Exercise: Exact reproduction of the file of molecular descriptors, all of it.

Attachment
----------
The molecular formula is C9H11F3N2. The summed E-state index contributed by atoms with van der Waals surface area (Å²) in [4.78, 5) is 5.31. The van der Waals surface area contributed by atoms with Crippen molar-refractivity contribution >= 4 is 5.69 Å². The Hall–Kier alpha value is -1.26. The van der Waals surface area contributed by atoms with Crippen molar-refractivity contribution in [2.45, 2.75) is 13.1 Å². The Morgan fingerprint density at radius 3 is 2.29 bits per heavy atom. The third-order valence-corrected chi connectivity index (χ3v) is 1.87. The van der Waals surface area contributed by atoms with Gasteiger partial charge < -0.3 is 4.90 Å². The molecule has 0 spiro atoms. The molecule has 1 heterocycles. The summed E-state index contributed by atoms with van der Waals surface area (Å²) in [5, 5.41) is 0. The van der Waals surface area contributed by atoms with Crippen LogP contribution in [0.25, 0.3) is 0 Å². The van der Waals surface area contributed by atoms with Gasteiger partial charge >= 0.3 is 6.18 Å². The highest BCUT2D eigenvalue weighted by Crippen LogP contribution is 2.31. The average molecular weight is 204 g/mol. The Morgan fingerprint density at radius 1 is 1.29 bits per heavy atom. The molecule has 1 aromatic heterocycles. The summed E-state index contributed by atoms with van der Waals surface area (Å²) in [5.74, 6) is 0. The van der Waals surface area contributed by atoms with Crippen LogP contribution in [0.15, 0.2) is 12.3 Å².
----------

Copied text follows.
The molecular formula is C9H11F3N2. The summed E-state index contributed by atoms with van der Waals surface area (Å²) in [4.78, 5) is 5.31. The van der Waals surface area contributed by atoms with Crippen molar-refractivity contribution >= 4 is 5.69 Å². The Hall–Kier alpha value is -1.26. The van der Waals surface area contributed by atoms with Crippen molar-refractivity contribution in [2.45, 2.75) is 13.1 Å². The Morgan fingerprint density at radius 3 is 2.29 bits per heavy atom. The third-order valence-corrected chi connectivity index (χ3v) is 1.87. The van der Waals surface area contributed by atoms with Gasteiger partial charge < -0.3 is 4.90 Å². The molecule has 0 spiro atoms. The molecule has 1 heterocycles. The summed E-state index contributed by atoms with van der Waals surface area (Å²) in [5, 5.41) is 0. The van der Waals surface area contributed by atoms with Crippen LogP contribution in [0.25, 0.3) is 0 Å². The van der Waals surface area contributed by atoms with Gasteiger partial charge >= 0.3 is 6.18 Å². The highest BCUT2D eigenvalue weighted by Crippen LogP contribution is 2.31. The average molecular weight is 204 g/mol. The Morgan fingerprint density at radius 1 is 1.29 bits per heavy atom. The molecule has 1 aromatic heterocycles. The summed E-state index contributed by atoms with van der Waals surface area (Å²) in [5.74, 6) is 0. The van der Waals surface area contributed by atoms with Crippen LogP contribution in [0.15, 0.2) is 12.3 Å².